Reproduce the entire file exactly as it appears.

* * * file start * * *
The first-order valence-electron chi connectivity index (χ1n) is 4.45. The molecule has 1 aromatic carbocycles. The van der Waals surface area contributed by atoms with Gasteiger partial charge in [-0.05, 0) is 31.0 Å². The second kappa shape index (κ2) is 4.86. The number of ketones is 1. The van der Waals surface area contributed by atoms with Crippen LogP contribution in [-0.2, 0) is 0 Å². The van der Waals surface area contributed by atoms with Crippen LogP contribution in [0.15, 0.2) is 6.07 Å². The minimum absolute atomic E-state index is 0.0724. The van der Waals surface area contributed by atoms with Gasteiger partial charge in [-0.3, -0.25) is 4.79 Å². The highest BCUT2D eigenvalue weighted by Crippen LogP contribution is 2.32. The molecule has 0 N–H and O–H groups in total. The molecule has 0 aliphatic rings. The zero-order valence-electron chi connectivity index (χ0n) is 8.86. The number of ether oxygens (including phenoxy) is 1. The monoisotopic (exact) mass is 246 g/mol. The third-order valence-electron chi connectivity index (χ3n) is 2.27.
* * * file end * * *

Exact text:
The first-order valence-electron chi connectivity index (χ1n) is 4.45. The molecule has 1 aromatic carbocycles. The van der Waals surface area contributed by atoms with Gasteiger partial charge in [-0.05, 0) is 31.0 Å². The second kappa shape index (κ2) is 4.86. The number of ketones is 1. The van der Waals surface area contributed by atoms with Crippen LogP contribution in [-0.2, 0) is 0 Å². The van der Waals surface area contributed by atoms with Crippen LogP contribution in [0.15, 0.2) is 6.07 Å². The minimum absolute atomic E-state index is 0.0724. The van der Waals surface area contributed by atoms with Gasteiger partial charge in [-0.3, -0.25) is 4.79 Å². The highest BCUT2D eigenvalue weighted by Crippen LogP contribution is 2.32. The molecule has 0 N–H and O–H groups in total. The molecule has 0 aliphatic rings. The zero-order valence-electron chi connectivity index (χ0n) is 8.86. The number of ether oxygens (including phenoxy) is 1. The monoisotopic (exact) mass is 246 g/mol. The third-order valence-electron chi connectivity index (χ3n) is 2.27.